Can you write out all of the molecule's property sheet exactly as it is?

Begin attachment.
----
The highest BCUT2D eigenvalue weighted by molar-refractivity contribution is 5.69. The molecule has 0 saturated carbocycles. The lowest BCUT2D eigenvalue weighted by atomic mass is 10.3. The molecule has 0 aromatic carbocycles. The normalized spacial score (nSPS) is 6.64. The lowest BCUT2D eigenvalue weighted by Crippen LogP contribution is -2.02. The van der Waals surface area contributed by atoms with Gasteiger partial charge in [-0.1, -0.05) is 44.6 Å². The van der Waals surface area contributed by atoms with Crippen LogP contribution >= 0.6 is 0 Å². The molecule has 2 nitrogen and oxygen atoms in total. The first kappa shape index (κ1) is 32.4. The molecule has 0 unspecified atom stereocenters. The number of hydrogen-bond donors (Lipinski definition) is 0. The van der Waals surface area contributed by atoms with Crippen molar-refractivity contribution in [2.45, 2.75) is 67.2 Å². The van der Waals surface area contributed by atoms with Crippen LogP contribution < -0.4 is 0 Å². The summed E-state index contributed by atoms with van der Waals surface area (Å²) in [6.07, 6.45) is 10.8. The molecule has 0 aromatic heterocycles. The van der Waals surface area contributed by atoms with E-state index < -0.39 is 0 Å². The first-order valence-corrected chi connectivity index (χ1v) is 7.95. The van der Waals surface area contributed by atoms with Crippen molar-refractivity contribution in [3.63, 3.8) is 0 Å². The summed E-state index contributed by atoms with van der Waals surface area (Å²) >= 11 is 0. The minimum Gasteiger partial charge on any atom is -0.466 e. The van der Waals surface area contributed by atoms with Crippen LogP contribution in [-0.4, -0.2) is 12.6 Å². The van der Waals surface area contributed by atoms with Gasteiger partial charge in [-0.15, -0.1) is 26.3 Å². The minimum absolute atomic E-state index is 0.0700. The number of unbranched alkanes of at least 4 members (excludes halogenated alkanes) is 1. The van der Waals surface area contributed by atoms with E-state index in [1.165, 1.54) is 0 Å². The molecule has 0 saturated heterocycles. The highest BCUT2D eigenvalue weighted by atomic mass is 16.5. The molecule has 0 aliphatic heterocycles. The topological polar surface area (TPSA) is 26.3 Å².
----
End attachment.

The highest BCUT2D eigenvalue weighted by molar-refractivity contribution is 5.69. The molecule has 0 saturated carbocycles. The lowest BCUT2D eigenvalue weighted by atomic mass is 10.3. The molecule has 0 aromatic carbocycles. The normalized spacial score (nSPS) is 6.64. The lowest BCUT2D eigenvalue weighted by Crippen LogP contribution is -2.02. The van der Waals surface area contributed by atoms with Gasteiger partial charge in [-0.1, -0.05) is 44.6 Å². The van der Waals surface area contributed by atoms with Crippen LogP contribution >= 0.6 is 0 Å². The molecule has 2 nitrogen and oxygen atoms in total. The first kappa shape index (κ1) is 32.4. The molecule has 0 unspecified atom stereocenters. The number of hydrogen-bond donors (Lipinski definition) is 0. The van der Waals surface area contributed by atoms with Crippen molar-refractivity contribution in [2.45, 2.75) is 67.2 Å². The van der Waals surface area contributed by atoms with Crippen LogP contribution < -0.4 is 0 Å². The summed E-state index contributed by atoms with van der Waals surface area (Å²) in [6.07, 6.45) is 10.8. The molecule has 0 aromatic heterocycles. The van der Waals surface area contributed by atoms with E-state index < -0.39 is 0 Å². The first-order valence-corrected chi connectivity index (χ1v) is 7.95. The van der Waals surface area contributed by atoms with Crippen molar-refractivity contribution in [3.63, 3.8) is 0 Å². The summed E-state index contributed by atoms with van der Waals surface area (Å²) >= 11 is 0. The minimum Gasteiger partial charge on any atom is -0.466 e. The van der Waals surface area contributed by atoms with Crippen LogP contribution in [-0.4, -0.2) is 12.6 Å². The van der Waals surface area contributed by atoms with Gasteiger partial charge in [-0.15, -0.1) is 26.3 Å². The minimum absolute atomic E-state index is 0.0700. The number of unbranched alkanes of at least 4 members (excludes halogenated alkanes) is 1. The van der Waals surface area contributed by atoms with E-state index in [1.165, 1.54) is 0 Å². The molecule has 0 saturated heterocycles. The highest BCUT2D eigenvalue weighted by atomic mass is 16.5. The molecule has 0 aliphatic heterocycles. The topological polar surface area (TPSA) is 26.3 Å².